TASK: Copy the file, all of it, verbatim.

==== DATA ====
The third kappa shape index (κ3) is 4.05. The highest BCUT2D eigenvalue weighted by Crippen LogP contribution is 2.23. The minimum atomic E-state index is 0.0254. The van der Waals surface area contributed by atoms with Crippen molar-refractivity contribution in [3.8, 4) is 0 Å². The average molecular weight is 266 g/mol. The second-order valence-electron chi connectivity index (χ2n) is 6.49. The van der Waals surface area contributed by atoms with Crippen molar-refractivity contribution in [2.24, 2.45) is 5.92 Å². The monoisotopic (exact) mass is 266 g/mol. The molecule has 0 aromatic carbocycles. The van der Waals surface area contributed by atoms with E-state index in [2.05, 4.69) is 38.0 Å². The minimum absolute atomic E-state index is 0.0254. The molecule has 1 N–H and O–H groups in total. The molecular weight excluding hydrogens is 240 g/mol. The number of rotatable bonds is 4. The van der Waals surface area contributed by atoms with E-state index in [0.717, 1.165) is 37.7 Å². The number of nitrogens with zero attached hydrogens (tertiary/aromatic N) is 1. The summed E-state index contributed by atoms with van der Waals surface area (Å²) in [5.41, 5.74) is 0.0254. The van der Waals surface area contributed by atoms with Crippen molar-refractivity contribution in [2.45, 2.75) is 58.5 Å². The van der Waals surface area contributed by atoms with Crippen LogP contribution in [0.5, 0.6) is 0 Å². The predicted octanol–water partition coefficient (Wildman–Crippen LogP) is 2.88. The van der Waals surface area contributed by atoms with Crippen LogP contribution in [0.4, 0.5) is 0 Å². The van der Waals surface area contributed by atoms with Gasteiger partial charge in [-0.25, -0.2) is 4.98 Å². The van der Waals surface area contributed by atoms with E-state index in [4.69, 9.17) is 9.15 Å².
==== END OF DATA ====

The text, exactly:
The third kappa shape index (κ3) is 4.05. The highest BCUT2D eigenvalue weighted by Crippen LogP contribution is 2.23. The minimum atomic E-state index is 0.0254. The van der Waals surface area contributed by atoms with Crippen molar-refractivity contribution in [3.8, 4) is 0 Å². The average molecular weight is 266 g/mol. The second-order valence-electron chi connectivity index (χ2n) is 6.49. The van der Waals surface area contributed by atoms with Crippen molar-refractivity contribution in [2.24, 2.45) is 5.92 Å². The monoisotopic (exact) mass is 266 g/mol. The molecule has 0 aromatic carbocycles. The van der Waals surface area contributed by atoms with E-state index in [2.05, 4.69) is 38.0 Å². The minimum absolute atomic E-state index is 0.0254. The molecule has 1 N–H and O–H groups in total. The molecular weight excluding hydrogens is 240 g/mol. The number of rotatable bonds is 4. The van der Waals surface area contributed by atoms with E-state index in [0.717, 1.165) is 37.7 Å². The number of nitrogens with zero attached hydrogens (tertiary/aromatic N) is 1. The summed E-state index contributed by atoms with van der Waals surface area (Å²) in [5.41, 5.74) is 0.0254. The van der Waals surface area contributed by atoms with Crippen molar-refractivity contribution in [2.45, 2.75) is 58.5 Å². The van der Waals surface area contributed by atoms with Crippen LogP contribution in [0.5, 0.6) is 0 Å². The predicted octanol–water partition coefficient (Wildman–Crippen LogP) is 2.88. The van der Waals surface area contributed by atoms with Crippen LogP contribution in [0.4, 0.5) is 0 Å². The van der Waals surface area contributed by atoms with Gasteiger partial charge in [-0.25, -0.2) is 4.98 Å². The van der Waals surface area contributed by atoms with E-state index in [4.69, 9.17) is 9.15 Å².